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Hydrogenated terphenyls, what’s the story and what’s next?

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The Story

Hydrogenated terphenyl (CAS 61788-32-7; EC 262-967-7) is a substance commonly used a heat transfer fluid by many different industries. The substance is better known as Therminol 66 and Fragoltherm 660.

The substance has been REACH registered in 2010 by Solutia, a subsidiary of Eastman Chemical Company, and updated regularly with the support of Apeiron to keep the information actual and include newly conducted tests.

In 2017, Finland conducted a PBT assessment in which they concluded that the substance is vPvB (very persistent and very bio-accumulative). On these grounds, hydrogenated terphenyl was set forward as SVHC (Substance of Very High Concern) and the substance was added to the Candidate List of SVHC for authorisation mid-2018.

ECHA regularly assesses the substances from the Candidate List to determine which ones should be included in the Authorisation List as a priority.  This prioritization is primarily based on information in the registration dossiers (e.g. volume and uses) and the concern. Priority is given to substances with PBT or vPvB properties OR wide-dispersive use OR high volumes. Hydrogenated terphenyls meets the 3 criteria. Based on the prioritization, a number of substances are proposed in the Draft recommendation (including sunset date and the latest application date by which authorisation should be submitted). ECHA’s draft recommendation is then submitted for public consultation allowing industry, NGO’s and members of the public to comment. The public consultation for hydrogenated terphenyl was closed 5/6/2020.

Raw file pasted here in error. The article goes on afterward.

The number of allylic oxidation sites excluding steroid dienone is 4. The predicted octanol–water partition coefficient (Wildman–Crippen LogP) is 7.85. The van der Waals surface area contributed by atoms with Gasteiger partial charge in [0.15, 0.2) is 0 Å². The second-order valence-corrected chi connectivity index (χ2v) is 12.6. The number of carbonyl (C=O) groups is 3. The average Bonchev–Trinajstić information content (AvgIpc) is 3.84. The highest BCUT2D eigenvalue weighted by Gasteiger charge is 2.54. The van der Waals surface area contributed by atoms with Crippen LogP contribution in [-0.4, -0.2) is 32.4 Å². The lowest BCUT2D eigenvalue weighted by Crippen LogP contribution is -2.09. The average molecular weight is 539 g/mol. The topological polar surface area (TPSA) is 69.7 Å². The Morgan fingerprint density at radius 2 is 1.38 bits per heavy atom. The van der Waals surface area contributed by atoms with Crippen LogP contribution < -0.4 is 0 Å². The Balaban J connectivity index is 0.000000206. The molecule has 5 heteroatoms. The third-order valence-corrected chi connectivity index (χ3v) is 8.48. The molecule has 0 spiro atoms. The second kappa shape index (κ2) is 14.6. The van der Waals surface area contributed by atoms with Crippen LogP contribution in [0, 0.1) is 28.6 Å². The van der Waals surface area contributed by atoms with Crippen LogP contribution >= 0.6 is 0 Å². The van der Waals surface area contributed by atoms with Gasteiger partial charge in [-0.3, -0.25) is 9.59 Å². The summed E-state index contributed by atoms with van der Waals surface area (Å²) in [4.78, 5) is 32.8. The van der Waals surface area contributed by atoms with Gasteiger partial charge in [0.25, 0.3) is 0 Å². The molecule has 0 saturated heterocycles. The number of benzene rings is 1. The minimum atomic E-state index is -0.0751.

More than 50 companies and trade associations gave input to the Public Consultation, from a large scale bakery to a nuclear power company. In their response, multiple companies argue that the use of terphenyl hydrogenated as heat transfer fluid (HTF) should be exempted from the authorisation or not be put forward on the Authorisation List: (1) companies using the HTF are using the substance in closed installations, (2) emissions from those installations are non-existent, (3) complete replacement of the volume of HTF is only required every 20 years or more, and (4) emissions and exposure during filling are minimized. Moreover, to date, there are no suitable alternatives available, unless regrettable substitution. Indeed, well-known alternatives have the same functional group as hydrogenated terphenyl triggering the vPvB properties.

What's Next

Now it’s up to the Member State Committee (MSC) to provide an opinion on the draft recommendation of ECHA, taking into account the comments received during public consultation. When the MSC Opinion is available, ECHA finalizes the Recommendation for Authorisation List and submits it to the European Commission. It is then up to the EU Commission to decide on the substances to be included in the Authorisation List and their corresponding Sunset Date and Latest Application Date (LAD). Be aware that it might well be that the EU Commission decides that for example restriction would be a better tool for managing this substance!

It is important to note that there are no strict deadlines for the MSC and EU Commission to come to a conclusion. This means that some substances have been stalled on the Candidate List already for a long time (such as borates, lead compounds, …).

What can you, as downstream user, do?

Unfortunately, once on the Candidate List for Authorisation, always on the Candidate List… This means that at any point in time, the EU Commission can decide to put forward hydrogenated terphenyl to the Authorisation List. Once on the Authorisation List, you have (depending on the final entry) 18 to 24 months to substitute away from hydrogenated terphenyl (and alike substances) OR prepare and submit an authorisation application (= Latest Application Date).

So don’t just sit back and relax, do your homework!

Keeping in mind that at any time, the EU Commission may decide to place the substance on the authorisation list, we strongly advise companies to start their Alternatives Assessment already today. Assess what your options for substitution are.

Even in the event that it is decided that restriction would be a better regulatory management option, assess how low you can go in avoiding emissions to the environment, map your vulnerabilities in that situation, …

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Posted by
Hiram Moerman
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